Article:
Run Experiments

The following are the key steps of running an experiment illustrated by simple example.

The key steps of running an experiment are:

  1. Define/upload a Dataset (e.g. a dataframe)

    • Each record of the dataset is called an Example

  2. Define a task

    • A task is a function that takes each Example and returns an output

  3. Define Evaluators

    • An Evaluator is a function evaluates the output for each Example

  4. Run the experiment

We'll start by launching the Phoenix app.

import phoenix as px


Load a Dataset

A dataset can be as simple as a list of strings inside a dataframe. More sophisticated datasets can be also extracted from traces based on actual production data. Here we just have a small list of questions that we want to ask an LLM about the NBA games:

Create pandas dataframe

import pandas as pd

df = pd.DataFrame(
        "question": [
            "Which team won the most games?",
            "Which team won the most games in 2015?",
            "Who led the league in 3 point shots?",

The dataframe can be sent to Phoenix via the Client. input_keys and output_keys are column names of the dataframe, representing the input/output to the task in question. Here we have just questions, so we left the outputs blank:

Upload dataset to Phoenix

import phoenix as px

dataset = px.Client().upload_dataset(

Each row of the dataset is called an Example.

Create a Task

A task is any function/process that returns a JSON serializable output. Task can also be an async function, but we used sync function here for simplicity. If the task is a function of one argument, then that argument will be bound to the input field of the dataset example.

def task(x):
    return ...

For our example here, we'll ask an LLM to build SQL queries based on our question, which we'll run on a database and obtain a set of results:

Set Up Database

import duckdb
from datasets import load_dataset

data = load_dataset("suzyanil/nba-data")["train"]
conn = duckdb.connect(database=":memory:", read_only=False)
conn.register("nba", data.to_pandas())

Set Up Prompt and LLM

from textwrap import dedent

import openai

client = openai.Client()
columns = conn.query("DESCRIBE nba").to_df().to_dict(orient="records")

LLM_MODEL = "gpt-4o"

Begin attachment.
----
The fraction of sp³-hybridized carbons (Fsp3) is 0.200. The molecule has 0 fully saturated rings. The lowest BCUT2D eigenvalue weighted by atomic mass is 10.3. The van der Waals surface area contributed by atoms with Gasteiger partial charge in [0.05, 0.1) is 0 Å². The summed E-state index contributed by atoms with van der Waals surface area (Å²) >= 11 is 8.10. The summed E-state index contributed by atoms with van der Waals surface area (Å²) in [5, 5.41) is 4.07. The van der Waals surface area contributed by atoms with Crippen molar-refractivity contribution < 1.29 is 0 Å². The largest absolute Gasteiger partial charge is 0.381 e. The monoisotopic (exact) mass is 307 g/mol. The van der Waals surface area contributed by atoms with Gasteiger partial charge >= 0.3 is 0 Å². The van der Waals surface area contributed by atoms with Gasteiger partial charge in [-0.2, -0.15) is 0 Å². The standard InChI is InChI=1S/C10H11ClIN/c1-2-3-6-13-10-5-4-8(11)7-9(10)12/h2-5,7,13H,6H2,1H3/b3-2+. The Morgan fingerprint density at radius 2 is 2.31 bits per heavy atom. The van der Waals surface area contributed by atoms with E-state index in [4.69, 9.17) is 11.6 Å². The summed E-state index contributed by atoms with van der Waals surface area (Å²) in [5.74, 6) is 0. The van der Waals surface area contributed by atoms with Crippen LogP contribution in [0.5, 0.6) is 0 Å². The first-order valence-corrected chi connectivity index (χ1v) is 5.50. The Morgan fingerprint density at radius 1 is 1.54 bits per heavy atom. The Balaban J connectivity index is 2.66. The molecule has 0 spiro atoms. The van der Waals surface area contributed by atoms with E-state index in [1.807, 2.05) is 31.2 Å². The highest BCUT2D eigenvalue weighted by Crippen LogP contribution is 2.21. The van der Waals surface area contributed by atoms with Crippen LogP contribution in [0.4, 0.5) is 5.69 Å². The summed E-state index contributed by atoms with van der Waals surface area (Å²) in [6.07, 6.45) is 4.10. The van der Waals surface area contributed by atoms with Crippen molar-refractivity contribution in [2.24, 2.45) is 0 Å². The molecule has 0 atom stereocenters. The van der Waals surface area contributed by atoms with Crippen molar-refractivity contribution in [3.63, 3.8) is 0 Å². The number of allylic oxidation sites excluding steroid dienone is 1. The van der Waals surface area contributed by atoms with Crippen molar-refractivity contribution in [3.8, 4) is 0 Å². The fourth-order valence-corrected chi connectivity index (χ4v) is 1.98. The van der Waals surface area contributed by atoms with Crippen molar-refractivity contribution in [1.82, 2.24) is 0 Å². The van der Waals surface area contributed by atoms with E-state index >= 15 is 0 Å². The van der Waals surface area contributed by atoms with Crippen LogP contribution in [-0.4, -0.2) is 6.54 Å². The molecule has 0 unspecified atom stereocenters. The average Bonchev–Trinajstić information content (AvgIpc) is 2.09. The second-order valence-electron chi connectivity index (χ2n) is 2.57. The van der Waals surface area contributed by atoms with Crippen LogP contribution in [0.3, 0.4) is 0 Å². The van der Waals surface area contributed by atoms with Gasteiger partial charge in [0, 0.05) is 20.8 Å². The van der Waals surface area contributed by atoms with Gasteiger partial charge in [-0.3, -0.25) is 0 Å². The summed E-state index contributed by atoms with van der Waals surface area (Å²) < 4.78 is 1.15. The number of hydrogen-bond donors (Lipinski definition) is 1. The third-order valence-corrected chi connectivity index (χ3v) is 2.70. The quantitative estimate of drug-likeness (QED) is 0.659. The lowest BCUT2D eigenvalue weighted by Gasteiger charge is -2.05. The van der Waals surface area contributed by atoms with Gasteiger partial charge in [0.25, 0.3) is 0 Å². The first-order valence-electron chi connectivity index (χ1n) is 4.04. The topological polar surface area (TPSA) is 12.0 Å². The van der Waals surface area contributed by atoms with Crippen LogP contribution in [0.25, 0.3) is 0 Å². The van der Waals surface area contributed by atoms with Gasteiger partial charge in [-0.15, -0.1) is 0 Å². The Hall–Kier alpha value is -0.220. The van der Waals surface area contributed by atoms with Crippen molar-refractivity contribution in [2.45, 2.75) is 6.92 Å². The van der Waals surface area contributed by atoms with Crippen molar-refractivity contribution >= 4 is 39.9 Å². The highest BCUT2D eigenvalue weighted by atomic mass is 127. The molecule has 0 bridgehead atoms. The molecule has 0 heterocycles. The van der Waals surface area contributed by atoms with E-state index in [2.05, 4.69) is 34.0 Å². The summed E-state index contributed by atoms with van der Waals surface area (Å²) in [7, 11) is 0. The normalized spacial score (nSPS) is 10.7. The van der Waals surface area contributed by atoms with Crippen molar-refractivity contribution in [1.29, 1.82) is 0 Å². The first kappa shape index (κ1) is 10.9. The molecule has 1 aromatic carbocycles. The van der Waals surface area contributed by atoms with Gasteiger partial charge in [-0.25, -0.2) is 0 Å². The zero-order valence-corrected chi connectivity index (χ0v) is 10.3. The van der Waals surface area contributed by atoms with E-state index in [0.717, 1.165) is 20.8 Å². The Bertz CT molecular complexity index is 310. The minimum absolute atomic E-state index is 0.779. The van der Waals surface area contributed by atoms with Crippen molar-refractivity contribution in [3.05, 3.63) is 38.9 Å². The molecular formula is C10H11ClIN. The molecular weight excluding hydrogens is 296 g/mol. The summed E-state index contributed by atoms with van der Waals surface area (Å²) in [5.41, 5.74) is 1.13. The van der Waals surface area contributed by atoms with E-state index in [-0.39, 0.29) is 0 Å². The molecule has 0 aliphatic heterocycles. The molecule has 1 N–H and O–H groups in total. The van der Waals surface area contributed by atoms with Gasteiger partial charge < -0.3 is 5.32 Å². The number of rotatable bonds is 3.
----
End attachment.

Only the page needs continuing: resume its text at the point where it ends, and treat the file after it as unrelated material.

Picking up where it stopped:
columns_str = ",".join(column["column_name"] + ": " + column["column_type"] for column in columns)
system_prompt = dedent(f"""
You are a SQL expert, and you are given a single table named nba with the following columns:
Write a SQL query corresponding to the user's
request. Return just the query text, with no formatting (backticks, markdown, etc.).""")

def generate_query(question):
    response =
            {"role": "system", "content": system_prompt},
            {"role": "user", "content": question},
    return response.choices[0].message.content

def execute_query(query):
    return conn.query(query).fetchdf().to_dict(orient="records")

def text2sql(question):
    results = error = None
        results = execute_query(generate_query(question))
    except duckdb.Error as e:
        error = str(e)
    return {"query": query, "results": results, "error": error}

Define task as a Function

Recall that each row of the dataset is encapsulated as Example object. Recall that the input keys were defined when we uploaded the dataset:

def task(x):
    return text2sql(x["question"])

More complex task inputs

More complex tasks can use additional information. These values can be accessed by defining a task function with specific parameter names which are bound to special values associated with the dataset example:

Parameter nameDescriptionExample


example input

def task(input): ...


example output

def task(expected): ...


alias for expected

def task(reference): ...


example metadata

def task(metadata): ...


Example object

def task(example): ...

A task can be defined as a sync or async function that takes any number of the above argument names in any order!

Define Evaluators

An evaluator is any function that takes the task output and return an assessment. Here we'll simply check if the queries succeeded in obtaining any result from the database:

def no_error(output) -> bool:
    return not bool(output.get("error"))

def has_results(output) -> bool:
    return bool(output.get("results"))

Run an Experiment

Instrument OpenAI

Instrumenting the LLM will also give us the spans and traces that will be linked to the experiment, and can be examine in the Phoenix UI:

from phoenix.trace.openai import OpenAIInstrumentor


Run the Task and Evaluators

Running an experiment is as easy as calling run_experiment with the components we defined above. The results of the experiment will be show up in Phoenix:

from phoenix.experiments import run_experiment

run_experiment(ds, task=task, evaluators=[no_error, has_results])

Last updated